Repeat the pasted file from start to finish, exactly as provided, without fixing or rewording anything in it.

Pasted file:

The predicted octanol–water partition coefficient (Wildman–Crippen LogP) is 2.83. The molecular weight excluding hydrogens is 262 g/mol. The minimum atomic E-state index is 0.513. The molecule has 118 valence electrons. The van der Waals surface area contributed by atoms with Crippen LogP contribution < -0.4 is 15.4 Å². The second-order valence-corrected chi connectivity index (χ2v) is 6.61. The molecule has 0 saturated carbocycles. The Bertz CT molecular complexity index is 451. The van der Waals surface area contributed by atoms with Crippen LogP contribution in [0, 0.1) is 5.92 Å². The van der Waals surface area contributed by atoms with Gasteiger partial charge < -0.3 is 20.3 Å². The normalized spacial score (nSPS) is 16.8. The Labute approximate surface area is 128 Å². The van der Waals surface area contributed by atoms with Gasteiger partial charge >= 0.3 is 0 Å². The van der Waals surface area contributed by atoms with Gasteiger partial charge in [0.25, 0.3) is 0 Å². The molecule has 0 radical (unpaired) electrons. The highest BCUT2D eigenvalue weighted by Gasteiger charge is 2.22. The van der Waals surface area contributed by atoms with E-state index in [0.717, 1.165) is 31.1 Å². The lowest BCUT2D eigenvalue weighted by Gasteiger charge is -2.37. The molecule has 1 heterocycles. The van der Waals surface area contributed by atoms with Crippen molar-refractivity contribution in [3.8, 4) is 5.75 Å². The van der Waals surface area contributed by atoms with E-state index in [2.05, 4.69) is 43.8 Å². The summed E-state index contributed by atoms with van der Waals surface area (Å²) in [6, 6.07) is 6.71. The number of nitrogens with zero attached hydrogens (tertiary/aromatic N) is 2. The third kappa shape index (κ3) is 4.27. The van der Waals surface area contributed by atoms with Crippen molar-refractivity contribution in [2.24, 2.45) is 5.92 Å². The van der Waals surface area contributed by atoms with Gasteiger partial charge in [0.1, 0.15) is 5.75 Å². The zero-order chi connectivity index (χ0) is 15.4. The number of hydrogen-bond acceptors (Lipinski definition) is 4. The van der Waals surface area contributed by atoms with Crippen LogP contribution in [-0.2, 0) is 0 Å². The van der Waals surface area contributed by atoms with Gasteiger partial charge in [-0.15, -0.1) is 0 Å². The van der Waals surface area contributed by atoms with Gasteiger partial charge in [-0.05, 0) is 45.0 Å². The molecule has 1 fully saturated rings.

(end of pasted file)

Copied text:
The predicted octanol–water partition coefficient (Wildman–Crippen LogP) is 2.83. The molecular weight excluding hydrogens is 262 g/mol. The minimum atomic E-state index is 0.513. The molecule has 118 valence electrons. The van der Waals surface area contributed by atoms with Crippen LogP contribution < -0.4 is 15.4 Å². The second-order valence-corrected chi connectivity index (χ2v) is 6.61. The molecule has 0 saturated carbocycles. The Bertz CT molecular complexity index is 451. The van der Waals surface area contributed by atoms with Crippen LogP contribution in [0, 0.1) is 5.92 Å². The van der Waals surface area contributed by atoms with Gasteiger partial charge < -0.3 is 20.3 Å². The normalized spacial score (nSPS) is 16.8. The Labute approximate surface area is 128 Å². The van der Waals surface area contributed by atoms with Gasteiger partial charge >= 0.3 is 0 Å². The van der Waals surface area contributed by atoms with Gasteiger partial charge in [0.25, 0.3) is 0 Å². The molecule has 0 radical (unpaired) electrons. The highest BCUT2D eigenvalue weighted by Gasteiger charge is 2.22. The van der Waals surface area contributed by atoms with E-state index in [0.717, 1.165) is 31.1 Å². The lowest BCUT2D eigenvalue weighted by Gasteiger charge is -2.37. The molecule has 1 heterocycles. The van der Waals surface area contributed by atoms with Crippen molar-refractivity contribution in [3.8, 4) is 5.75 Å². The van der Waals surface area contributed by atoms with E-state index in [2.05, 4.69) is 43.8 Å². The summed E-state index contributed by atoms with van der Waals surface area (Å²) in [6, 6.07) is 6.71. The number of nitrogens with zero attached hydrogens (tertiary/aromatic N) is 2. The third kappa shape index (κ3) is 4.27. The van der Waals surface area contributed by atoms with Crippen molar-refractivity contribution in [2.24, 2.45) is 5.92 Å². The van der Waals surface area contributed by atoms with Gasteiger partial charge in [0.1, 0.15) is 5.75 Å². The zero-order chi connectivity index (χ0) is 15.4. The number of hydrogen-bond acceptors (Lipinski definition) is 4. The van der Waals surface area contributed by atoms with Crippen LogP contribution in [-0.2, 0) is 0 Å². The van der Waals surface area contributed by atoms with Gasteiger partial charge in [-0.15, -0.1) is 0 Å². The van der Waals surface area contributed by atoms with Gasteiger partial charge in [-0.05, 0) is 45.0 Å². The molecule has 1 fully saturated rings.